ST. JOHN’S, N.L. – Newfoundland and Labrador’s offshore oil regulator has announced a revamped land tenure system that the province says will boost exploration and attract global investors.
Natural Resources Minister Derrick Dalley said Thursday the new scheduled bidding regime will allow more time to gather and assess seismic data, opening the door to more international companies.
The Canada-Newfoundland and Labrador Offshore Petroleum Board announced the land tenure system will now operate in four-year, two-year and one-year cycles based on levels of activity in selected regions.
Companies interested in exploring those regions with the least activity will now have up to 48 months to assess parcels in lesser known basins.
Premier Kathy Dunderdale said last June that the land tenure system was outdated and often forced new players to decide on offshore bids within seven months. She made the comment just before heading to China on a trade mission aimed at drumming up interest and investment in the province’s offshore sector.
Robert Cadigan, president and CEO of the Newfoundland and Labrador Oil and Gas Industries Association, said the changes update an outmoded land purchase system dating back to 1988.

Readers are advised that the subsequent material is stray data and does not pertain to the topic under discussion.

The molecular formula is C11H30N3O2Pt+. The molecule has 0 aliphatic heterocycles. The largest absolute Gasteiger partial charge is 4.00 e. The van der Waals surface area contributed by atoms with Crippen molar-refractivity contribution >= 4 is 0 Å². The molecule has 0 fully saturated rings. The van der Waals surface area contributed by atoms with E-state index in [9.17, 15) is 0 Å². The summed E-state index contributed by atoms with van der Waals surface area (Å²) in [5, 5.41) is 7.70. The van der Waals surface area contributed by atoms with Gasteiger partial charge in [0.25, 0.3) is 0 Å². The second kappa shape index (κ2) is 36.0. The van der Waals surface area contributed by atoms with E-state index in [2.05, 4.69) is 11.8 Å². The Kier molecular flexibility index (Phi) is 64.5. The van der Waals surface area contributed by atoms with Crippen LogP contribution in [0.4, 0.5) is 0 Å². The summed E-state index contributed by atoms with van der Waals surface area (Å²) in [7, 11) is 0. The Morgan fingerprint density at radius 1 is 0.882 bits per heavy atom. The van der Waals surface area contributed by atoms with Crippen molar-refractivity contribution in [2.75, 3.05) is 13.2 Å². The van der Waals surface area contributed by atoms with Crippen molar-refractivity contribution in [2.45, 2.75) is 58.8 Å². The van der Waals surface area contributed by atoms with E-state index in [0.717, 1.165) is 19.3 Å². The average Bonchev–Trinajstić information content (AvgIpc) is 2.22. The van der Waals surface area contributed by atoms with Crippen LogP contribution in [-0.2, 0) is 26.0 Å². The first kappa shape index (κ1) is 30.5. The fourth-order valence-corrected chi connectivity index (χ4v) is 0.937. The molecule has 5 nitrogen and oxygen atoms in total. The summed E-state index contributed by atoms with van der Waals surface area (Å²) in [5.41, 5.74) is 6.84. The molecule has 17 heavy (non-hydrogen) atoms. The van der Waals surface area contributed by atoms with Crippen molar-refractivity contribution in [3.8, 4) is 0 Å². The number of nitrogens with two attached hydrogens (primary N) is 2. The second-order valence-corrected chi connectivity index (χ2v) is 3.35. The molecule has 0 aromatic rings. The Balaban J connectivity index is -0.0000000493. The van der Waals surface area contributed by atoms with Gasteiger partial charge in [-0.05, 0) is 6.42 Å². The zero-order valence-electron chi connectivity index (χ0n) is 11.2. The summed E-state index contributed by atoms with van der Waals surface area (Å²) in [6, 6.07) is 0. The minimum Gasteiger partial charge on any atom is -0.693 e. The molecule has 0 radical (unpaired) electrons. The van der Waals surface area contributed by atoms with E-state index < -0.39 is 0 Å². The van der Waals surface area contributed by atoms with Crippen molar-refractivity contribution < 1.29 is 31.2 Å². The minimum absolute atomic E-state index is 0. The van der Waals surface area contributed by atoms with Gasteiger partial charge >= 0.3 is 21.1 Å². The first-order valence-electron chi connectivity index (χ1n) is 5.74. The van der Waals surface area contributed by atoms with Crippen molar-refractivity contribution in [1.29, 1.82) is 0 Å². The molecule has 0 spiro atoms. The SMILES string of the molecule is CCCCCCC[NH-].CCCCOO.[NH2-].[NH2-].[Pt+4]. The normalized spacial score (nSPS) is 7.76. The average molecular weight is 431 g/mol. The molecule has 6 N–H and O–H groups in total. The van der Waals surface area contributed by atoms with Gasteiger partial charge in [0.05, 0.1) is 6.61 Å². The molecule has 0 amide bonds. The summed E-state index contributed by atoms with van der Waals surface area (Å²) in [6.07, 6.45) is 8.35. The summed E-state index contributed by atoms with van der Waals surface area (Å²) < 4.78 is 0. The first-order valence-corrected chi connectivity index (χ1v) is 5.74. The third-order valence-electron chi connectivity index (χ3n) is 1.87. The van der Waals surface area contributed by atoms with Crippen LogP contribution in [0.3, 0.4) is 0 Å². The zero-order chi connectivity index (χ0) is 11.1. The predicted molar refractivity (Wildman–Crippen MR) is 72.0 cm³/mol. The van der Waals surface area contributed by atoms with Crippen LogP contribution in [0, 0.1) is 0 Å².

Up until now, a single-tier nomination process gave companies seven months from the time the regulator issued nomination calls for specific areas until they had to submit costly bids, he explained.
New players generally need about three years to commit to an exploration investment.
“If you’re not in the region then, really, how do you participate?” Cadigan asked. “In reality, it really froze out new players looking at entering the market.”
Jim Keating, vice-president of oil and gas for Crown corporation Nalcor Energy, said the land tenure changes are coupled with the province’s efforts to collect seismic data and make it available for prospective investors.
“Lack of good quality data is one of our big impediments to exploration,” he said in an interview.
“Newfoundland and Labrador is currently getting less than one per cent of the total offshore exploration spend which today amounts to about $60 billion worldwide,” Keating said.
“We believe one per cent is far too little … especially when you consider the vast area we have on our doorstep.”
Cadigan said there wasn’t the same push for such changes earlier because it was widely believed that the province’s big offshore oil finds had already been made.
That perception is changing.
Nalcor announced earlier this year three potential new oil basins off Labrador. Cadigan said it’s an area the size of the Gulf of Mexico.
“We’ve got a lot of prospects.”
Newfoundland and Labrador relies on offshore oil for one third of its government revenues.